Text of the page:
Our worthy people of Dublin have revealed to us with grave complaints that they have suffered much expense and damage from a certain mill which the brothers of the Hospital of Kilmainham have erected to the harm of our city of Dublin and through a millpond which they built across the water of the Liffey, so that ships do not have free entry and exit with merchandise to our city of Dublin and the fish cannot go up or down towards the said city of Dublin without impediment, as they used to do. Therefore, we ordered Geoffrey Marsh, while he was justiciar of Ireland, that he return the mill and pool and other things erected to the harm of our city of Dublin and to the damage of our said people to the state that they were in at the departure of the lord king John our father from Ireland; and, taking with him discreet and lawful knights and freeholders and others from the parts of Ireland, he have the course of the River Liffey returned to the width that it ought and is accustomed to be, so that ships with merchandise should have the means of entry and exit to our city of Dublin and that the fish in it should be able to go up to the aforesaid town without impediment and go down, as they used to do.

            However, because the same Geoffrey did not execute our mandate, we instruct you and firmly enjoin on you that, by the faith by which you are held to us, you do not differ doing all the aforesaid things, checking whether is is true that these things were erected in prejudice to our dignity and harm to our city of Dublin, and the expense and damage of our said people. Deal with these things in such a way that no further complaint should come to our ears on the subject. Witness, etc., Henry at the Tower of London, 8 August.

 

Source: J. T. Gilbert, Historic and Municipal Documents of Ireland, pp. 79-80. On the Hospitallers’ mill on the Liffey see also A.E.J. West, ‘Fisheries of the River Liffey’, in Medieval Dublin: The Living City, ed. Howard Clarke (Dublin, 1990), pp. 182-191 and notes pp. 227-9.

 

 

3) Arnold de Périgord, master of the Temple, and Guérin, master of the Hospital, conclude an accord on the waters and mills of the Nahr Kurdaneh (River Belus) at Acre. 25 May 1235, at Acre.

 

[Summary]. This dispute was over the river water and the mills on the river which flows down from Recordane through Acre [the Belus or Nahr Kurdaneh]. It had been a long quarrel, finally settled by the mediation of good men.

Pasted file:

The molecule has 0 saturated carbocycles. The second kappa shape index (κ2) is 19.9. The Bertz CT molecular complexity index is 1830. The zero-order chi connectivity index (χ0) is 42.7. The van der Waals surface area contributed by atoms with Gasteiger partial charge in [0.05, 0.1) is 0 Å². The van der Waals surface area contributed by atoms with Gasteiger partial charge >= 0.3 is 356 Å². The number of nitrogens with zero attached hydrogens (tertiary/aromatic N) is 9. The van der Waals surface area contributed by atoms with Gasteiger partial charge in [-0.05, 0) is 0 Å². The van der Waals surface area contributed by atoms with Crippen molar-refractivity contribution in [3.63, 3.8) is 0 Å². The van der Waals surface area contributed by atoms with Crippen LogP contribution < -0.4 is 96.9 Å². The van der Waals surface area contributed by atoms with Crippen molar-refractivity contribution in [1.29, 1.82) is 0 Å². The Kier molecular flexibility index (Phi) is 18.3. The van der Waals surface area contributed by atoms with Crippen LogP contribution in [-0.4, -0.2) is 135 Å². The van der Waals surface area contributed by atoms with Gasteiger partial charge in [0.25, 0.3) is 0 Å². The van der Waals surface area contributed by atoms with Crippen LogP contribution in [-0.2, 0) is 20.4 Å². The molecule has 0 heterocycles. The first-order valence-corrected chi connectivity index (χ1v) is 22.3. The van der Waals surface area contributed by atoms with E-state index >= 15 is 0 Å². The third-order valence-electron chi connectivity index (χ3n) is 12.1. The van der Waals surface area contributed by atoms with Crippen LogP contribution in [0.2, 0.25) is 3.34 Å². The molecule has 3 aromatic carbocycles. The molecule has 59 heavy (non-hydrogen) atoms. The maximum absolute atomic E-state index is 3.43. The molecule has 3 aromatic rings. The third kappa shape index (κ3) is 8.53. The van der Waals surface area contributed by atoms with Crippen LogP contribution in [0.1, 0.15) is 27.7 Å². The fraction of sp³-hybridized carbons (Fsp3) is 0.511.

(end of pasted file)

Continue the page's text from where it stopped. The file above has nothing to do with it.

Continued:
a) The Templars can hold back the water [with sluices] above their mills until it rises to the mark on the Hospital’s mill. It can only run higher than this with the Hospitallers’ permission.

            If the water rises above the mark, it must be corrected at once on the Hospital’s request; unless it rises because of the weather.

b) The master of the Hospital and the brothers promise not to hold back the river water to the damage of the Templars nor let it go in a single rush to damage the house of the Temple.

c) Both houses may bring their boats up from Acre to the sluice of the Templars’ mill. Here the Hospital may unload what they have brought here and load their boats again above the sluice and come and go freely to their own mill. They may have 1 boat above and 1 boat below the sluice and can have more, but if they damage the sluice they must repair the damage.

d) Neither house should do anything to impede the boats on the river.

e) The Temple may raise the banks on the Hospital’s land if they are not high enough, but only to the said mark.

Witnesses: Hugh, archbishop of Nazareth, Ralph, bishop of Acre, and the nobleman Odo, constable of the kingdom of Jerusalem.

 

Source: Cartulaire général de l’ordre des Hospitaliers, ed. Delaville le Roulx, no. 2117.

[The Hospital and the Temple each owned a large mill on the river Belus, upstream of Acre. The Hospital’s mill was at Kurdana (or Recordane) upstream of the Temple’s, at Doc. This is low-lying, marshy land, with little head of water, so both mills had horizontal wheels which could make best use of the small ‘head’. The Templars had been allowing the level of the water in their millpond to build up so high that the wheels on the Hospital’s mill could not turn. In retaliation, the Hospitallers had closed their sluices, allowed the water level to build up, and then released an enormous quantity of water, which rushed down the river and smashed the Templars’ mill wheels. A picture of the ruins of the Templars’ mill can be seen in J. Riley-Smith, Hospitallers, p. 43, and in Denys Pringle, Secular Buildings of the Crusader Kingdom of Jerusalem. Until recently it was believed that this was the Hospitallers’ mill, but recent archaeological survey work has revealed the ruins of the Hospitallers’ mill further upstream.]

 

 

4. The Templars’ mills at Withyfleet, Southwark, in 1308-9